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Saab 21R

The Saab 21R was a Swedish fighter/attack aircraft developed and produced by Saab.

It was a jet-powered development of the piston-engine SAAB 21 and was the first jet aircraft to be produced by Saab.

Along with the Soviet Yakovlev Yak-15, the 21R was one of only two jet fighters to have been successfully converted from piston-powered aircraft.

Sweden was under threat during the Second World War and ordered SAAB to develop an advanced fighter.

The result was an unorthodox twin-boom pusher, with a low wing, tricycle landing gear, and a heavy forward-firing armament.

Several options were then explored to improve its performance, leading to a jet-powered version.

During 1947, SAAB began converting the piston-engined J 21s to jet propulsion, which required extensive modifications.

124 aircraft were planned; however, this was reduced to 64 and they were instead mainly used as fighter-bombers.

It saw service in the late 1940s and early 1950s before it was replaced by a new generation of fighters designed from the onset with jet propulsion, such as the de Havilland Vampire and the Saab 29 Tunnan.

During 1947, SAAB began to receive piston-engined J 21s to convert them to jet propulsion.

This requiring each aircraft to be extensively modified.

In all, in over 50 per cent of the airframe, tailplane and wing was changed and, each of them was equipped with a single British-sourced de Havilland Goblin turbojet engine, which replaced the DB 605B and propeller unit.

It became the Swedish Air Force’s first jet aircraft.

In light of the extensive changes, rebuilt 21s were redesignated J 21R.

Many changes were made to accommodate the Goblin engine, which had considerably different properties and requirements than the DB 605B engine.

The horizontal stabilizer had to be raised to clear the jet engine’s exhaust, which required that the tail section be redesigned.

Additionally, to feed the thirsty turbojet, the fuel capacity was increased significantly with additional tanks in the wing centre section and wingtip tanks.

The fighter’s aerodynamics were improved during the rebuild, with a curved windscreen, and a modified wing leading edge. 

Air brakes were added as an additional flap on the outer wing’s trailing edge.

The ejection seat, which was a relatively new innovation, received various improvements that enabled it to eject as higher speeds.

The A 21R attack version could now carry 14.5 and 18 cm (5.7 and 7.1 in) ground attack rockets installed underneath the wing centre section.

An alternative external paddan (toad) gun pod could be mounted under the wing centre section instead of the rockets.

The paddan pod contained eight 8 mm (0.31 in) ksp m/22 machine guns with 800 rounds of ammunition per gun.

The fire control system allowed all installed guns and all the rockets or the gun pod to be fired at once.

A production run of 124 aircraft was planned, including four prototypes.

When F 10 wing had gained experience with the type, it was concluded that all of the aircraft were to be attack aircraft and the production batch was reduced to 64 aircraft.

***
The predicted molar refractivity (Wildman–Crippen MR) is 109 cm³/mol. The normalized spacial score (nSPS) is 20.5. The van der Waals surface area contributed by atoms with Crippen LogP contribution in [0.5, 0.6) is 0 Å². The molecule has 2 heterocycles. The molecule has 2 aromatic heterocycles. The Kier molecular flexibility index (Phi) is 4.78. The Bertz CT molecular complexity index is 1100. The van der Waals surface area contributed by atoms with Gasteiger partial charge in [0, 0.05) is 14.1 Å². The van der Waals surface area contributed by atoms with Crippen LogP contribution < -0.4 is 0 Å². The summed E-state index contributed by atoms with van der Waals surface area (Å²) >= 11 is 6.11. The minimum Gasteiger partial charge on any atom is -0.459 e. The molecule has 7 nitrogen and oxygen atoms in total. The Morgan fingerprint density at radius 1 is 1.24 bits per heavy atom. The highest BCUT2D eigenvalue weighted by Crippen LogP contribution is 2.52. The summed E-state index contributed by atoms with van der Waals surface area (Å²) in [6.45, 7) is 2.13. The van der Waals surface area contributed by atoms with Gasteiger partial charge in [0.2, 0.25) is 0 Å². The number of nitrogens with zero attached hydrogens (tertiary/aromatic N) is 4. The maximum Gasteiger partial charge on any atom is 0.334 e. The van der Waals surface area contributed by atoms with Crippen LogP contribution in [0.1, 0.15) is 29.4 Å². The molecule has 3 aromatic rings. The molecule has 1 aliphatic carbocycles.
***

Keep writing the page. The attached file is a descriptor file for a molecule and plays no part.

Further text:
Of these, 34 fighters were designated J 21RA, powered by the 1,360 kg (3,000 lb) Goblin 2 engine, or RM1 in Sweden.

These were later re-designated as A 21RA.

The remaining 30 were designated A 21RB.

These were powered by a Swedish-built 1,500 kg (3,300 lb) Goblin 3 or RM1A engine.


J 21RA / A 21RA

First production series, powered by British-built engines, 34 built in 1950, retired in 1953.

A 21RB

Second production series, powered by Swedish-built engines, 30 built between 1950 and 1952, retired in 1956.





10.55 m (34 ft 7 in) including 20mm cannon


11.37 m (37 ft 4 in)


2.9 m (9 ft 6 in)

Wing area

22.1 m2 (238 sq ft)


Saab laminar airfoil

Empty weight

3,090 kg (6,812 lb)

Gross weight

4,340 kg (9,568 lb)

Max take-off weight

5,615 kg (12,379 lb)

Fuel capacity

1,690 l (450 US gal; 370 imp gal) total maximum

590 l (160 US gal; 130 imp gal) in fuselage tank

300 l (79 US gal; 66 imp gal) in wing tanks


800 l (210 US gal; 180 imp gal) in optional tip tanks


1 × de Havilland Goblin II (Svenska Flygmotor RM1) centrifugal-flow turbojet engine,

13.24 kN (2,980 lbf) thrust J 21RA / A 21RA


Maximum speed

800 km/h (500 mph, 430 kn)

Cruise speed

610 km/h (380 mph, 330 kn)

Minimum control speed

155 km/h (96 mph, 84 kn)


450 km (280 mi, 240 nmi) internal tanks only

Ferry range

900 km (560 mi, 490 nmi) with drop tanks

Service ceiling

12,000 m (39,000 ft)

Rate of climb

17 m/s (3,300 ft/min)

Take-off runs

650 m (2,133 ft)



1 × 20 mm (0.79 in) akan m/45 with 140 rounds in the nose

4 x 12.7 mm (0.50 in) akan m/39A, 2 in the nose with 350 rpg and two in the wings with 325 rpg

Belly maximum 700 kg (1,543 lb)

Vapenkapsel paddan (toad) gun pod with 8 x 8 mm (0.31 in) Browning M1919/ksp m/22 machine guns with 800 rounds per gun


10 x 8 cm (3.1 in) Armour Piercing pansarraket RP-3 m/46 rockets


14.5 cm (5.7 in) High-explosive Anti-Tank pansarsprängraket m/49A & B rockets


10 x 15 cm (5.9 in) High Explosive sprängraket RP-3 m/46 rockets


15 cm (5.9 in) High Explosive sprängraket Bofors m/51A & B rockets


5 x 18 cm (7.1 in) Semi-Armour-Piercing halvpansarraket m/49A & B rockets


2 x drop tanks which could be used as incendiary bombs and were tested with napalm.



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